Man Fined €1,200 for Riding a Scooter under the Influence of Drugs

Source: Pexels/MarkusSpiske

MAN fined €1,200 for riding a scooter under the influence of drugs. Last Monday, June 21, the special prosecutor for Road Safety, Bartolomé Vargas, wanted to give a clear message to users of personal mobility vehicles, “I have sent an instruction this morning to try to get them to comply with the law.”

As reported by Malaga Hoy, just one day later, according to the Guardia Civil, officers of the La Rioja Traffic Sector denounced the driver of an electric scooter that was circulating on an interurban road in the Rioja community, something that in itself represents an infringement of the regulations Personal Mobility Vehicles which came into effect on January 2. Since then, drivers of this type of vehicle have been prohibited from travelling on interurban roads, crossings and motorways.

The person denounced for these events is a 24-year-old man, of Spanish nationality and resident in La Rioja, who faces a fine of €1,200, €1,000 for driving under the influence of drugs and €200 for driving the vehicle while wearing headphones, as reported the Guardia Civil through a statement.

The scooter driver was intercepted during a preventive drug and alcohol control service, established at km 8,500 of the LR-255, the regional motorway that connects the towns of Alberite and Nalda. After his identification, he was subjected to an alcohol and drug test, which yielded a positive result for tetrahydrocannabinol (THC) for smoking marihuana. After that, the acting officers raised the corresponding complaint bulletins, which have been made available to the Provincial Traffic Headquarters in La Rioja.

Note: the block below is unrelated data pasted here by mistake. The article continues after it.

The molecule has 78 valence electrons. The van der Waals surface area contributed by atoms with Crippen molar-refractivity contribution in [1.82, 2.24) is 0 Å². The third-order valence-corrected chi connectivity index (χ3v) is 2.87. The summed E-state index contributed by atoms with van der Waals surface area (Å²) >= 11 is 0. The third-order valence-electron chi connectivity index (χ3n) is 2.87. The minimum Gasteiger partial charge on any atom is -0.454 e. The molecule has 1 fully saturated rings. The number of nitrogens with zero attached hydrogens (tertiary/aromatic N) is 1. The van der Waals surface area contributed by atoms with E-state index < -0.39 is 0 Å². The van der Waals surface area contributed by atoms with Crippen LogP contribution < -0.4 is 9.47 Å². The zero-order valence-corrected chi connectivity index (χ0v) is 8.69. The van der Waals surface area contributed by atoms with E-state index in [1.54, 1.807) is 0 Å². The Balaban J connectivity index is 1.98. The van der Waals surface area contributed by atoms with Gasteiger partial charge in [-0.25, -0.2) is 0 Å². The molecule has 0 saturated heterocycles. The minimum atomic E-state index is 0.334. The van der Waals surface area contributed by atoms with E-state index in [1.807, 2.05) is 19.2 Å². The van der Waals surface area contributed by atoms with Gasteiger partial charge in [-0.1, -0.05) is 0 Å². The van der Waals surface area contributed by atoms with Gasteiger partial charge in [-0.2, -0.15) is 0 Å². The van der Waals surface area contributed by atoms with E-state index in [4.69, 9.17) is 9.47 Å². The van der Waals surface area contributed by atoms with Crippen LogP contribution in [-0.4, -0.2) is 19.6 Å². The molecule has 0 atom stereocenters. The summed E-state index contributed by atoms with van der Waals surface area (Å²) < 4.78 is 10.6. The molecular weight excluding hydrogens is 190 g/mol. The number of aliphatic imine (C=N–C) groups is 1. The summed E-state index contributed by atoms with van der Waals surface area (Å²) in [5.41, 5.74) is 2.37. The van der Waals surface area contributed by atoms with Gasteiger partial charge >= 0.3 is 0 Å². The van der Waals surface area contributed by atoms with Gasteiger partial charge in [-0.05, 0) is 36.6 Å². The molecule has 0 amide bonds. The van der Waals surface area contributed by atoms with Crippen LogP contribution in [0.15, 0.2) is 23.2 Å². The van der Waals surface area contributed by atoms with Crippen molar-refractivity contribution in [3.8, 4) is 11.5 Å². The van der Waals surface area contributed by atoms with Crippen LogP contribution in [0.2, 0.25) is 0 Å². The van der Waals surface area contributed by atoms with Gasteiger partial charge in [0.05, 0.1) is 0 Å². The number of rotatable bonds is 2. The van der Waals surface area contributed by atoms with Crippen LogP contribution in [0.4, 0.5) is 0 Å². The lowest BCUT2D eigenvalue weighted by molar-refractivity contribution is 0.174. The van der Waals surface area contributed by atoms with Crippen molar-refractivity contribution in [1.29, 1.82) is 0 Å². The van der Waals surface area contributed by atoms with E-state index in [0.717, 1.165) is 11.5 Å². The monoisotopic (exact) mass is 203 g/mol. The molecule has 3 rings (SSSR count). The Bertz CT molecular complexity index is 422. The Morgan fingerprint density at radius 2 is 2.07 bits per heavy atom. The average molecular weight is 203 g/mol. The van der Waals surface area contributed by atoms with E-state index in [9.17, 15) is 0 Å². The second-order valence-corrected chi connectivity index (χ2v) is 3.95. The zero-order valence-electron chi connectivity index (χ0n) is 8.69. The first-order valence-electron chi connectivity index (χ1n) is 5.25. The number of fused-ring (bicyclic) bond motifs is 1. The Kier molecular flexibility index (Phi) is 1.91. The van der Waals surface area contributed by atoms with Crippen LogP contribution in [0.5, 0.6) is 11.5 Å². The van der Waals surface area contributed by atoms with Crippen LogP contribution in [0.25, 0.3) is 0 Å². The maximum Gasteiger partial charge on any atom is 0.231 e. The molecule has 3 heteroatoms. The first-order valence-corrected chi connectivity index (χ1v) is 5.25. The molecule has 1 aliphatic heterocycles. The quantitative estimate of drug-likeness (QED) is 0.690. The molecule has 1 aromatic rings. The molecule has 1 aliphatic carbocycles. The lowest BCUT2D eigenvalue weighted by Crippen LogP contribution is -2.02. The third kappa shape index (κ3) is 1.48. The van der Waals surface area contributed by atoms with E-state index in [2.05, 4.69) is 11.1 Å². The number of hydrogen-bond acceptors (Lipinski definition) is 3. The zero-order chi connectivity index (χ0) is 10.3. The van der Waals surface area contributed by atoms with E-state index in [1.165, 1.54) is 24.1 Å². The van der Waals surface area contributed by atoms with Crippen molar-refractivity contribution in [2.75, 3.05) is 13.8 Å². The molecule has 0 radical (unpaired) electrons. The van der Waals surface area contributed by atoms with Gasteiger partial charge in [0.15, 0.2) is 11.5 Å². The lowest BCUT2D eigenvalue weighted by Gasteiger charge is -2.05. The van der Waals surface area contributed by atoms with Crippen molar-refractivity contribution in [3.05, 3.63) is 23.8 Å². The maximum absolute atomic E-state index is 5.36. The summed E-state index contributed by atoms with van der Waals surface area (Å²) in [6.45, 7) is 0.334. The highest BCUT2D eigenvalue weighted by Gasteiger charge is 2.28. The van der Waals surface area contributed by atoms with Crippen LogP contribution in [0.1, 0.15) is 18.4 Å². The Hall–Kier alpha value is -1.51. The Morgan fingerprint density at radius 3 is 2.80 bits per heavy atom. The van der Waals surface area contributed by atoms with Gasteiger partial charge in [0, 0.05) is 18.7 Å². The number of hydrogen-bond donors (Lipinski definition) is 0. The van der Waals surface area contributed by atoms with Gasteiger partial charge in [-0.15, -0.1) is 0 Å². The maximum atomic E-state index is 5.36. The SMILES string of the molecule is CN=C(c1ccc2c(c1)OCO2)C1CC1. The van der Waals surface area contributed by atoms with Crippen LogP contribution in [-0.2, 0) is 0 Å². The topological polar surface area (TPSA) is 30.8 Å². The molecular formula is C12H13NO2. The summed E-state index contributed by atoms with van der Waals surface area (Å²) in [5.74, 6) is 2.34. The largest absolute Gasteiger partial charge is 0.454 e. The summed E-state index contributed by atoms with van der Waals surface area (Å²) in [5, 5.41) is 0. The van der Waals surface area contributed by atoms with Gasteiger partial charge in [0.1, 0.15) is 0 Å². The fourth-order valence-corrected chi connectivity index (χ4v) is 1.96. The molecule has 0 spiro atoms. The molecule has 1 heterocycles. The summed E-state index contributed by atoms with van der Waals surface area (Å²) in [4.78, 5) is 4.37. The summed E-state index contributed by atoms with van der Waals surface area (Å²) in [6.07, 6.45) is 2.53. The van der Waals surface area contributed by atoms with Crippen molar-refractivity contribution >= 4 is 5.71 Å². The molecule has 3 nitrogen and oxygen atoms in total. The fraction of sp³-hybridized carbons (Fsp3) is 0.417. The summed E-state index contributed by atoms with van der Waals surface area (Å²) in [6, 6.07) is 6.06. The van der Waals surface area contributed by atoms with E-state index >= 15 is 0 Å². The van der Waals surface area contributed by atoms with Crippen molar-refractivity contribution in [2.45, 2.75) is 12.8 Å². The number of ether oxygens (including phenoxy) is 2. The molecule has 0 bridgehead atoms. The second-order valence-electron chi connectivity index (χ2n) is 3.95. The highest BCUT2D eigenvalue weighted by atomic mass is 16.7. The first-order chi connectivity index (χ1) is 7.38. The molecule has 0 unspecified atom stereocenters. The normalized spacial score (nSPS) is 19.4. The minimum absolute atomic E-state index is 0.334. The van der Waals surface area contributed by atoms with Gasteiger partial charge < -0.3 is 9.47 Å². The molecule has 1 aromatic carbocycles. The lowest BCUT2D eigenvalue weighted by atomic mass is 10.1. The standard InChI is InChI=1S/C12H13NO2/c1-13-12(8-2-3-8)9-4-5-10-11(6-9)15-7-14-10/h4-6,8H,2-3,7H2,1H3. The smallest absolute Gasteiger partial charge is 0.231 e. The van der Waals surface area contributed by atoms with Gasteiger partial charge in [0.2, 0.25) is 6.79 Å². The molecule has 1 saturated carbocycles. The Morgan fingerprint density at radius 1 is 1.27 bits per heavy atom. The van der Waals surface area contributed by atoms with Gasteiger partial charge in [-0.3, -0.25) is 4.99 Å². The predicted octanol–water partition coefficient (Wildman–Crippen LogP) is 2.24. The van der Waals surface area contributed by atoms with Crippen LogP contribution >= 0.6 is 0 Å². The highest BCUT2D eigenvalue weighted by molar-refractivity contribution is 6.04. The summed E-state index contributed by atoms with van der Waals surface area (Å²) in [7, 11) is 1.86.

Personal Mobility Vehicles users have the obligation to undergo alcohol and drug tests, being sanctioned, with the same fine as if they drove another vehicle, in case of exceeding the alcohol rates (€500 or €1,000 depending on the rate) or in the event of the presence of drugs in the driver’s body (€1,000). If the driver tests positive for alcohol or drugs, the Personal Mobility Vehicle is immobilised, as happens with other vehicles.

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Written by

Diane Burke

Diane is from Limerick, Ireland and has previously lived in Seville. Having graduated with a Masters in Journalism and Public Relations she has a keen interest in digital media. As well as her passion for news, she enjoys learning about human psychology, practising pilates and has a soft spot for tapas!


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